In 1968, six young Americans of Asian heritage gathered at a house on Berkeley's Hearst Avenue to discuss how to create a place for themselves in the activism of the day.
It was one of the most politically tumultuous years the United States had seen. The Tet Offensive by the North Vietnamese was eroding public support for the Vietnam War; Martin Luther King, Jr. and Robert Kennedy had been assassinated; and San Jose athletes Tommie Smith and John Carlos raised their fists in protest on an Olympic podium.
Vicci Wong of Salinas was a 17-year-old first-year student at UC Berkeley in 1968, and she was searching for a place to contribute to what she saw as "the struggle."
"The peace movement was led by whites," Wong said, "and then I tried to join the Black Panther Party in Oakland, and they told me you can't because you're not black. So they said you should form your own group, and I thought, 'Well, what is my group?' "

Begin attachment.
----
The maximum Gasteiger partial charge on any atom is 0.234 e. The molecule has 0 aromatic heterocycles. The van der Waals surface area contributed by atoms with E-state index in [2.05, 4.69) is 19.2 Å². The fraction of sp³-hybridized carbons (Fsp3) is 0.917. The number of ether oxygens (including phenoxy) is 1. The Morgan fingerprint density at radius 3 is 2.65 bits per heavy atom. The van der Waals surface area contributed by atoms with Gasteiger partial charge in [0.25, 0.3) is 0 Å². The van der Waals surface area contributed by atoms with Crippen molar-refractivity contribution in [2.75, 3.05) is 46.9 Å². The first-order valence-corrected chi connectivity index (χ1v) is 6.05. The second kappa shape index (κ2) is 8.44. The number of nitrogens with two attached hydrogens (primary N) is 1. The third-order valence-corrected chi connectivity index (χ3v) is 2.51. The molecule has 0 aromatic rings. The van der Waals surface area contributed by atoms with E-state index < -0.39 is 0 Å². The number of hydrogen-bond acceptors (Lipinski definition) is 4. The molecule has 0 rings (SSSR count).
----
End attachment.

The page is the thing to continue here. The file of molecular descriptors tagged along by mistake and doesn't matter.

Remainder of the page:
Wong found the answer at the meeting held at the home of two PhD students, Emma Gee and Japanese internment survivor, Yuji Ichioka. They'd found her and the others by searching for Asian last names in the rosters of other political groups.